This summer, I moved into a fourteenth-floor apartment overlooking the Manhattan skyline. It was an upgrade from the dingy communal bathrooms and thin walls of college dorms. I loved having a kitchen to cook warm meals in and a balcony where I could drink tea before bed. I relished being able to burn a candle in my living room while reading after dinner, listening to the nearby 7 train’s melodic lull while falling asleep.
But what I loved most about my new home was that, late at night, I could look outside my window and see dozens of other apartments just like mine: some with fluorescent overhead lighting, some lit in warm yellows, others illuminated only by a flickering television screen. I found it comforting—that even in my solitude as a young single person in New York, I could see the blurry shadows of people moving about, each with their own stories. I’d think back on my day and wonder if I’d met them somehow: a fleeting glance on the 7 train, a furtive, thin-lipped smile, followed by diverted eyes and volume turned up on my headphones. I’m still enamored of those moments, those passing subway connections. As I soon learned after moving to New York from San Diego, the cardinal rule of the New York subway is never to make eye contact with anyone. But once in a while, I’ll catch the downcast glance of another public-transport rebel. Sometimes we’ll smile before quickly looking away.
My routine last summer became steady: 8 a.m. alarm, stumble out of bed at 8:30. Listen to a new podcast on the train, read a few pages from my latest dollar paperback. Stop at Pret A Manger for my morning cold brew, begin another work day. Being an intern at Commonweal had softened the blow of transitioning into a workday routine. I genuinely enjoyed my work and getting to know my intelligent and kind colleagues. We ate lunch together at the office every day, and I looked forward to political discussions, weekend updates, and the speculative conversations about when MoviePass would inevitably shut down. Around 5:30 I’d head home, either to meet up with friends or return to my fourteenth-floor room, and wind down for the evening.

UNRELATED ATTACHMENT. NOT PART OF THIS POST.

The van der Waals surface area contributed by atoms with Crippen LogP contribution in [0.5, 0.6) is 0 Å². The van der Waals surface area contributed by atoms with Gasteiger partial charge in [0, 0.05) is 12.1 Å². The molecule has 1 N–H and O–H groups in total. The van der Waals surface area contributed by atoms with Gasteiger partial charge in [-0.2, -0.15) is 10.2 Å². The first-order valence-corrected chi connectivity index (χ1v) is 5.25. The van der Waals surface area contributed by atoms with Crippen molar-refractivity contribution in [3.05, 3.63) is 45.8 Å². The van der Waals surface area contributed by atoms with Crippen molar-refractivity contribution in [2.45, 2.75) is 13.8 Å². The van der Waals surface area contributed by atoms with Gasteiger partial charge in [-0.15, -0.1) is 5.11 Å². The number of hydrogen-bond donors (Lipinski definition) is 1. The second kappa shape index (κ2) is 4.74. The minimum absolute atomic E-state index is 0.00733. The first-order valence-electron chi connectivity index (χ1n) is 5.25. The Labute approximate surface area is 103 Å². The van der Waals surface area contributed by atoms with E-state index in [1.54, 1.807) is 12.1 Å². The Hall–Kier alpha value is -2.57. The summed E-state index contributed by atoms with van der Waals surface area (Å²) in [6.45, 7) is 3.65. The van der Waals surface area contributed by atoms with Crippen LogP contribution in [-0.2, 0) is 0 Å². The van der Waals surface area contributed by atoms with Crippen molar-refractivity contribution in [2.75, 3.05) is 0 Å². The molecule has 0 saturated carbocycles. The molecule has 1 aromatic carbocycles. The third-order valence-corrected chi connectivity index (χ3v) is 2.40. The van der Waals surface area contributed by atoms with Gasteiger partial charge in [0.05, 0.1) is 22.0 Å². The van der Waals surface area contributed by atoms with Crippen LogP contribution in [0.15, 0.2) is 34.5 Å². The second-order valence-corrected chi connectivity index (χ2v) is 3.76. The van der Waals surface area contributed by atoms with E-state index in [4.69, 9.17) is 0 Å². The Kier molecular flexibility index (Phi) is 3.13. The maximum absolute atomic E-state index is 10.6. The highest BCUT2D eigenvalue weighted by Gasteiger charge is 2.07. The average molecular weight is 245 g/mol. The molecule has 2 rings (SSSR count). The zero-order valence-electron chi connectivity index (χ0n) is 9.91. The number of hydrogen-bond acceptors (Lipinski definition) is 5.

But often as I’d commute home, a question would nag, an anxiety I suspect others my age share: Is there even a point?
I know this comes across as entitled millennial angst about having a 9-to-5. But I don’t mean it in a depressive way. I understand there’s beauty to be found in just existing. I’m frequently comforted by small delights—a laughing child on the subway, a random act of kindness I witness on the New York streets. And yet, I couldn’t shake my distress that I was participating in little other than what Thomas Merton famously dubbed “a completely artificial charade.”
On those existentially anxious commutes home, a line from Mary Oliver’s poem “Wild Geese” often came to mind: “Whoever you are, no matter how lonely, the world offers itself to your imagination, calls to you like the wild geese, harsh and exciting…” New York is all of those things. Living alone in New York among its diverse milieu, amid thousands of anonymous people with their own stories, is at once harsh, exciting, and lonely. And at times, it can feel like the loneliness outweighs the excitement more than the other way around.